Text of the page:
The experience of stress is an inherent aspect of daily-life. However, can we validly measure this in real life, and how and under what circumstances does it contribute to disease? We are looking for researchers that work on our exciting Stress in Action project.
Stress in Action project:
In this project, 65 multidisciplinary scientists from six Dutch Universities collaborate around the theme ‘stress in daily life’. Divided over three Research Themes and three Support Cores, the Stress in Action consortium will validate daily-life stress assessments, examine which contextual factors contribute to the experience of daily-life stress, and examine how daily-life stress leads to the development of both mental and cardiometabolic diseases. The project is funded through the Dutch Scientific Organization under the Gravitation program. More details can be found here: www.stressinaction.nl
What will you be doing?:
As a PhD-student your main mission is to provide the Stress in Action community with tools for the continuous (and reliable) recording of the cognitive stress responses in daily life.
You will start by reviewing the state of the art in active and passive sensing of cognitive aspects of the stress response. This review will focus on constructs underlying and relating to executive function based on both traditional tests as well as passive sensing methods. As an example, you may delve into the potential of passive sensing techniques, such as keystroke dynamics - observing how people type or interact with their smartphones - might provide insight into their cognitive state and potentially reflect varying levels of stress.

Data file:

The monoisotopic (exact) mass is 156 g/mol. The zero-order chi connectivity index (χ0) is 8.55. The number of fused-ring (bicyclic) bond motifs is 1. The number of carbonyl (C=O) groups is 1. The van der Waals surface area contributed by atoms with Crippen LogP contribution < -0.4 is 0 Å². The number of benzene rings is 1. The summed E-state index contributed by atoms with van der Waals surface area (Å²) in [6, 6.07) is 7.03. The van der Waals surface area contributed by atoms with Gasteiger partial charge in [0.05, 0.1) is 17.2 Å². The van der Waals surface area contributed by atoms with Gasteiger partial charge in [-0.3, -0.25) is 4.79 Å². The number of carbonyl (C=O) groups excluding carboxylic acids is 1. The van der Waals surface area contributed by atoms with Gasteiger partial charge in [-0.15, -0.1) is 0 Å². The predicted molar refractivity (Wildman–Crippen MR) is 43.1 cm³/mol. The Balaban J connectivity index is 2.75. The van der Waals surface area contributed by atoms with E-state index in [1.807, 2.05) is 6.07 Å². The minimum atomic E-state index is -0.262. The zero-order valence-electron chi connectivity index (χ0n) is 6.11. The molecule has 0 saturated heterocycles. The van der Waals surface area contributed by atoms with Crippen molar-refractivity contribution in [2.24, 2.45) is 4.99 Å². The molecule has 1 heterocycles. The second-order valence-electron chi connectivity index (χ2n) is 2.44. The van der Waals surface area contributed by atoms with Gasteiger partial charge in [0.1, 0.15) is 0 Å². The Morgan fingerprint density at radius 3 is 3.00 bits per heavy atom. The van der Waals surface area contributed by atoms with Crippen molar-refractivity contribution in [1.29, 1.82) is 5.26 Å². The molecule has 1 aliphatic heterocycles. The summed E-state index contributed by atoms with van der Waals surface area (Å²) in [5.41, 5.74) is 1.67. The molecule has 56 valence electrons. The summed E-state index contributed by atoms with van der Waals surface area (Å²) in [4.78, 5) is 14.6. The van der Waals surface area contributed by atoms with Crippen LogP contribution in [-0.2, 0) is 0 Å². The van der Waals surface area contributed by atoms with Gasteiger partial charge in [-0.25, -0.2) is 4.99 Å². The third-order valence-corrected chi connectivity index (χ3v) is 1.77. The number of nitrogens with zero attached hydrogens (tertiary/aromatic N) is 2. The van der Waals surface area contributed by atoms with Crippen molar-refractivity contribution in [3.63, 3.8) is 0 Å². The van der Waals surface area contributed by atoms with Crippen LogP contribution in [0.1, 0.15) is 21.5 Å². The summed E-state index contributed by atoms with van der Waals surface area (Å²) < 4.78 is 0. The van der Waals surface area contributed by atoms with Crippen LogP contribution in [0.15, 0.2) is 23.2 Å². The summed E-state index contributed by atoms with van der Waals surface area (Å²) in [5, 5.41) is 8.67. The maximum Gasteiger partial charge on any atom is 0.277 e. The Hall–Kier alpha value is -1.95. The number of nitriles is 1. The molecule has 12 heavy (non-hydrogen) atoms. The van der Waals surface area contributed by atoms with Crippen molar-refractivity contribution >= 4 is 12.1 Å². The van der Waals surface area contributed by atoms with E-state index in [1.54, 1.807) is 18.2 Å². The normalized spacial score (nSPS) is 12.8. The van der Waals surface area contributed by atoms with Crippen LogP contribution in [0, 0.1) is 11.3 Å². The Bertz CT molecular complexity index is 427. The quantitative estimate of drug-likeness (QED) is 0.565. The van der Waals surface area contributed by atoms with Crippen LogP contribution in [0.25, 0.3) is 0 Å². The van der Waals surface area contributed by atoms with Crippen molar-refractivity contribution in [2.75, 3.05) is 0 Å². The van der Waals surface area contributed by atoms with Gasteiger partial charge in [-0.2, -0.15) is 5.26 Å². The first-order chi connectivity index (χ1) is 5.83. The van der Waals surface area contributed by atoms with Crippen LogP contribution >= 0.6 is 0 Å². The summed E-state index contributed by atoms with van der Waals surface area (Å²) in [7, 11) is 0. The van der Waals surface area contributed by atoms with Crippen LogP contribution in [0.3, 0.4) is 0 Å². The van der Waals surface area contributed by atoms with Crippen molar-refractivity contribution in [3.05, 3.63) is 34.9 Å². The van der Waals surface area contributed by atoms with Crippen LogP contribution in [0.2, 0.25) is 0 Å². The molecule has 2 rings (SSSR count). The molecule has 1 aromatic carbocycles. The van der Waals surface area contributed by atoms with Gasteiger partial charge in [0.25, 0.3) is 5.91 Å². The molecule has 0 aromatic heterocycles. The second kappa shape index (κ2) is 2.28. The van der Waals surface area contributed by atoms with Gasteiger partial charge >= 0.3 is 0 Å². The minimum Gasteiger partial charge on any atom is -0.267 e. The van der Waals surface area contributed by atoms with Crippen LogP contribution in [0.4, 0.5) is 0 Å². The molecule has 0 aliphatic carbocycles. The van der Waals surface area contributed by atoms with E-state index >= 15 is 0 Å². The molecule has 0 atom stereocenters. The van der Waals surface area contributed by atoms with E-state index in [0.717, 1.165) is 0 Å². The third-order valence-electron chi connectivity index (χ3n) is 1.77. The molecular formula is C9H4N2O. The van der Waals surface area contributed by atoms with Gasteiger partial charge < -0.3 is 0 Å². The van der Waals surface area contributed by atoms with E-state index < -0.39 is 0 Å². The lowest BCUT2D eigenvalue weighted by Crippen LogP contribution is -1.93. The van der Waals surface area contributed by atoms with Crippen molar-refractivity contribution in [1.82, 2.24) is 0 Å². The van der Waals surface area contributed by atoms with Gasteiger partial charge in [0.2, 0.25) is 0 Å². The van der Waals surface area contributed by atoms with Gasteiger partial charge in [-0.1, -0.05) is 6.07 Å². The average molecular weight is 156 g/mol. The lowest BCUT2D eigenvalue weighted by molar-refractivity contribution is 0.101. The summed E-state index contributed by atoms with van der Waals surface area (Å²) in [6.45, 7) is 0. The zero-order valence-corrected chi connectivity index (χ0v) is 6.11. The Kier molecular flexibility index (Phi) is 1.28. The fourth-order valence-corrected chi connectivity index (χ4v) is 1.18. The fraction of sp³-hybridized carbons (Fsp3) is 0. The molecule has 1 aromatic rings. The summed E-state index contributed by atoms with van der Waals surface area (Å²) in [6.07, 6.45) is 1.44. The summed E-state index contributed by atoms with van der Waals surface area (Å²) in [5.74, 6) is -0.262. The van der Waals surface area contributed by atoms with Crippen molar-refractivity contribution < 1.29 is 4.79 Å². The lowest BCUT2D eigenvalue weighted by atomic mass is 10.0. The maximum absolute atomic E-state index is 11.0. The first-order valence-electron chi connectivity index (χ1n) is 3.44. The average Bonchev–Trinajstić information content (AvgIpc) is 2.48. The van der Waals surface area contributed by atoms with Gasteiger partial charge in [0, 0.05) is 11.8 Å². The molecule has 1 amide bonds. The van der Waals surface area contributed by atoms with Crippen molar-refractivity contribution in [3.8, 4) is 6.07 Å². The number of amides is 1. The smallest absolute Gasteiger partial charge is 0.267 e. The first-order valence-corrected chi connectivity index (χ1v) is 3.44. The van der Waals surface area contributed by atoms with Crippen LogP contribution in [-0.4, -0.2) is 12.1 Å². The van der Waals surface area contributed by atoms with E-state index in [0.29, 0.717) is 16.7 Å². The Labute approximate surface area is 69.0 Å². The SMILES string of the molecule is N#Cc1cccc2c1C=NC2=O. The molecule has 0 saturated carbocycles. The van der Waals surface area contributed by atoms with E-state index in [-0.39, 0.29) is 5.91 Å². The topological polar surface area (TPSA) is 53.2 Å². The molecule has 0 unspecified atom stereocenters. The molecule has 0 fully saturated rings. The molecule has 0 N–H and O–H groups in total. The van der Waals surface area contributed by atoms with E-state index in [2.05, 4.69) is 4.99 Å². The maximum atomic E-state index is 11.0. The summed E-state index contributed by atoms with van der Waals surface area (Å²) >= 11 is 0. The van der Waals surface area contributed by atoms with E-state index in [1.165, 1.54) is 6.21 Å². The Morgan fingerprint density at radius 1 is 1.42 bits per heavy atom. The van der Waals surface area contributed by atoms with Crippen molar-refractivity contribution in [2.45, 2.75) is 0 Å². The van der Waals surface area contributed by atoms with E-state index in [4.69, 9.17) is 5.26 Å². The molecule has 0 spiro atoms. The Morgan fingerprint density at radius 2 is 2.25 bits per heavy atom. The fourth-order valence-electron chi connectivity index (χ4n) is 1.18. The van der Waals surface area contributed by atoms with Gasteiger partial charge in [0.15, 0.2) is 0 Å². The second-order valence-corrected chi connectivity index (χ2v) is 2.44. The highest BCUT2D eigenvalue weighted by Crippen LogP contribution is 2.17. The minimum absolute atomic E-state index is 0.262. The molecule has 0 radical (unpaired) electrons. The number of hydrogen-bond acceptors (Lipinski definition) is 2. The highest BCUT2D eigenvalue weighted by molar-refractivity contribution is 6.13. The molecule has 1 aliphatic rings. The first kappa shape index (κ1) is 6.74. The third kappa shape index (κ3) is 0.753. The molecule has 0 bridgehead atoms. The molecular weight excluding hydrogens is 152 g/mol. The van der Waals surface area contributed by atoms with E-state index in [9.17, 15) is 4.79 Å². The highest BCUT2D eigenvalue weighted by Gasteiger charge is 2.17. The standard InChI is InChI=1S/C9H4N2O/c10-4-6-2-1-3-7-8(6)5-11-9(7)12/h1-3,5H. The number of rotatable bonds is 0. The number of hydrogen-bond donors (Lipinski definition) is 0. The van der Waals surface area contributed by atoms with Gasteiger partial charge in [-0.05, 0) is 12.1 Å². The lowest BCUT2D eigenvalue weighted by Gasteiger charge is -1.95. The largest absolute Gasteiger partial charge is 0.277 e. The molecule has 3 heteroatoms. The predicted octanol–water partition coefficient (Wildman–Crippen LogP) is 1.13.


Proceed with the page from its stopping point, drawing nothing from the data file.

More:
Following this foundational work, you will initiate a secondary objective providing the consortium with an up-to-date overview of the best commercially available tools for measuring behavioural stress responses, especially focusing on sleep trackers. The relationship between outcomes from these behavioural tools and the cognitive tools will be explored.
In parallel, you will also start validating the identified cognitive tools through lab and daily life studies. For instance, you could focus on comparing existing adaptations of traditional cognitive tests for smartphones, such as the Stroop test, which measures processes tapping on interference control and reaction time. By deploying such tests at different times, you will investigate how performance varies with stress levels and how passive and active sensing of the cognitive stress response varies over different tools.
You'll harness the potential of these cognitive tools to determine optimal moments for participant responses to experience sampling items or just-in-time adaptive interventions (JITAIs).
By the end of the project, you will have contributed substantially to our understanding of the cognitive aspects of the stress response and provided valuable tools and methodologies for researchers in the field.